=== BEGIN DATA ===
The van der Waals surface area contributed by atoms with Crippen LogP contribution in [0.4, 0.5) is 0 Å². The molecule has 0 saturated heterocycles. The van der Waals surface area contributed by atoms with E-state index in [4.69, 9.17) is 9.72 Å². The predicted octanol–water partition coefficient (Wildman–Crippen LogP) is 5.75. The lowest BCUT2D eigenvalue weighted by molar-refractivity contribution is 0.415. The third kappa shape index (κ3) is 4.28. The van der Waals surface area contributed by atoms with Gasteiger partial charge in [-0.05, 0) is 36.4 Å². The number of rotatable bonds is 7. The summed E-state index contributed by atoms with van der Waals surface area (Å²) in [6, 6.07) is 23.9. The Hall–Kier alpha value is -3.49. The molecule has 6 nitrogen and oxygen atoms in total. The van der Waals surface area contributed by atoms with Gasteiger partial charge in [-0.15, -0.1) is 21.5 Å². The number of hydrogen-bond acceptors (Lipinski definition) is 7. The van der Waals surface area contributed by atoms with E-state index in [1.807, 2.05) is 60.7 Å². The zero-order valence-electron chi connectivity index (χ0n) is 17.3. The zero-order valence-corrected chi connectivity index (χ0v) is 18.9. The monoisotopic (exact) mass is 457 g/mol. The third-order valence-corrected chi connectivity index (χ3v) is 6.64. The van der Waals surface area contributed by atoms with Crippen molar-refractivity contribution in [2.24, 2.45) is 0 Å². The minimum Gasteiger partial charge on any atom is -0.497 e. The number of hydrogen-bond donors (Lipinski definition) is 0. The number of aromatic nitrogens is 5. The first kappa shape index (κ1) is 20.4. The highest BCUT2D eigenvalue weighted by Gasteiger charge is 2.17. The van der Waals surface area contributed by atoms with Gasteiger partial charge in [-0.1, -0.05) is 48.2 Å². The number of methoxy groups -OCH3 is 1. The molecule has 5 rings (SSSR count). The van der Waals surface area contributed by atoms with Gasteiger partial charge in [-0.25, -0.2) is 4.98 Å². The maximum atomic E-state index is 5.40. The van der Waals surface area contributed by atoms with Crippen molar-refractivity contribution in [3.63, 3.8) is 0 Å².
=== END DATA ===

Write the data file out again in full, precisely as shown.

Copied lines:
The van der Waals surface area contributed by atoms with Crippen LogP contribution in [0.4, 0.5) is 0 Å². The molecule has 0 saturated heterocycles. The van der Waals surface area contributed by atoms with E-state index in [4.69, 9.17) is 9.72 Å². The predicted octanol–water partition coefficient (Wildman–Crippen LogP) is 5.75. The lowest BCUT2D eigenvalue weighted by molar-refractivity contribution is 0.415. The third kappa shape index (κ3) is 4.28. The van der Waals surface area contributed by atoms with Gasteiger partial charge in [-0.05, 0) is 36.4 Å². The number of rotatable bonds is 7. The summed E-state index contributed by atoms with van der Waals surface area (Å²) in [6, 6.07) is 23.9. The Hall–Kier alpha value is -3.49. The molecule has 6 nitrogen and oxygen atoms in total. The van der Waals surface area contributed by atoms with Gasteiger partial charge in [-0.15, -0.1) is 21.5 Å². The number of hydrogen-bond acceptors (Lipinski definition) is 7. The van der Waals surface area contributed by atoms with E-state index in [1.807, 2.05) is 60.7 Å². The zero-order valence-electron chi connectivity index (χ0n) is 17.3. The zero-order valence-corrected chi connectivity index (χ0v) is 18.9. The monoisotopic (exact) mass is 457 g/mol. The third-order valence-corrected chi connectivity index (χ3v) is 6.64. The van der Waals surface area contributed by atoms with Crippen molar-refractivity contribution in [2.24, 2.45) is 0 Å². The minimum Gasteiger partial charge on any atom is -0.497 e. The number of hydrogen-bond donors (Lipinski definition) is 0. The number of aromatic nitrogens is 5. The first kappa shape index (κ1) is 20.4. The highest BCUT2D eigenvalue weighted by Gasteiger charge is 2.17. The van der Waals surface area contributed by atoms with Gasteiger partial charge in [-0.1, -0.05) is 48.2 Å². The number of methoxy groups -OCH3 is 1. The molecule has 5 rings (SSSR count). The van der Waals surface area contributed by atoms with Gasteiger partial charge in [-0.25, -0.2) is 4.98 Å². The maximum atomic E-state index is 5.40. The van der Waals surface area contributed by atoms with Crippen molar-refractivity contribution in [3.63, 3.8) is 0 Å².